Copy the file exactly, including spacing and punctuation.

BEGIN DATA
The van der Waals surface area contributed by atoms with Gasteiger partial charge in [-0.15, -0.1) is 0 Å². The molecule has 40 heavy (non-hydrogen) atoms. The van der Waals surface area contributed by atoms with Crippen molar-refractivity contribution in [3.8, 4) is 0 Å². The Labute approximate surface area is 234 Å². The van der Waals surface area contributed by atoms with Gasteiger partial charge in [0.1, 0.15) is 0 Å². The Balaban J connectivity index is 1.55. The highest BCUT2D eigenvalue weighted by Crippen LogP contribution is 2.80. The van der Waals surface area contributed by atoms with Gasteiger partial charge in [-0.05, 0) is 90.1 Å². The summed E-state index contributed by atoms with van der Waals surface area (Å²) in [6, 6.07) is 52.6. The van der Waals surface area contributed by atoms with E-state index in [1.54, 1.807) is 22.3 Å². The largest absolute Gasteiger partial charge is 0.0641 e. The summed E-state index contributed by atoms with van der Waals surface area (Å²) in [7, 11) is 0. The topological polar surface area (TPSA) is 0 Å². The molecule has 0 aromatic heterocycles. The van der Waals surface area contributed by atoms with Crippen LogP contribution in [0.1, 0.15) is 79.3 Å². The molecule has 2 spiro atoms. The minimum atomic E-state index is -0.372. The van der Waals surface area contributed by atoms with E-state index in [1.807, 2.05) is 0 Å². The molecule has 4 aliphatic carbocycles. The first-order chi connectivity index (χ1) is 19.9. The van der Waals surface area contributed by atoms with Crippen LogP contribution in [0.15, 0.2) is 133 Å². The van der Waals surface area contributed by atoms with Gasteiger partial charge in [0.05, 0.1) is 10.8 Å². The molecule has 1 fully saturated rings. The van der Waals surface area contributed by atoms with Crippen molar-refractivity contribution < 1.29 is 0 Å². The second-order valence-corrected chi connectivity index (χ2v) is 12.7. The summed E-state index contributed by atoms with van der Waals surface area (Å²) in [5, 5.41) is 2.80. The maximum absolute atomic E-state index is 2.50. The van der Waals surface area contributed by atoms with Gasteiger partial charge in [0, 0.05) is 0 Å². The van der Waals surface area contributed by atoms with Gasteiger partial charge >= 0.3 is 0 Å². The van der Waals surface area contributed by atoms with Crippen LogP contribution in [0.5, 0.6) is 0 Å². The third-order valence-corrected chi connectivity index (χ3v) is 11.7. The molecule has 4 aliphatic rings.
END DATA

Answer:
The van der Waals surface area contributed by atoms with Gasteiger partial charge in [-0.15, -0.1) is 0 Å². The molecule has 40 heavy (non-hydrogen) atoms. The van der Waals surface area contributed by atoms with Crippen molar-refractivity contribution in [3.8, 4) is 0 Å². The Labute approximate surface area is 234 Å². The van der Waals surface area contributed by atoms with Gasteiger partial charge in [0.1, 0.15) is 0 Å². The Balaban J connectivity index is 1.55. The highest BCUT2D eigenvalue weighted by Crippen LogP contribution is 2.80. The van der Waals surface area contributed by atoms with Gasteiger partial charge in [-0.05, 0) is 90.1 Å². The summed E-state index contributed by atoms with van der Waals surface area (Å²) in [6, 6.07) is 52.6. The van der Waals surface area contributed by atoms with E-state index in [1.54, 1.807) is 22.3 Å². The largest absolute Gasteiger partial charge is 0.0641 e. The summed E-state index contributed by atoms with van der Waals surface area (Å²) in [7, 11) is 0. The topological polar surface area (TPSA) is 0 Å². The molecule has 0 aromatic heterocycles. The van der Waals surface area contributed by atoms with Crippen LogP contribution in [0.1, 0.15) is 79.3 Å². The molecule has 2 spiro atoms. The minimum atomic E-state index is -0.372. The van der Waals surface area contributed by atoms with E-state index in [1.807, 2.05) is 0 Å². The molecule has 4 aliphatic carbocycles. The first-order chi connectivity index (χ1) is 19.9. The van der Waals surface area contributed by atoms with Crippen LogP contribution in [0.15, 0.2) is 133 Å². The van der Waals surface area contributed by atoms with Gasteiger partial charge in [0.05, 0.1) is 10.8 Å². The molecule has 1 fully saturated rings. The van der Waals surface area contributed by atoms with Crippen molar-refractivity contribution < 1.29 is 0 Å². The second-order valence-corrected chi connectivity index (χ2v) is 12.7. The summed E-state index contributed by atoms with van der Waals surface area (Å²) in [5, 5.41) is 2.80. The maximum absolute atomic E-state index is 2.50. The van der Waals surface area contributed by atoms with Gasteiger partial charge in [0, 0.05) is 0 Å². The van der Waals surface area contributed by atoms with Gasteiger partial charge >= 0.3 is 0 Å². The van der Waals surface area contributed by atoms with Crippen LogP contribution in [0.5, 0.6) is 0 Å². The third-order valence-corrected chi connectivity index (χ3v) is 11.7. The molecule has 4 aliphatic rings.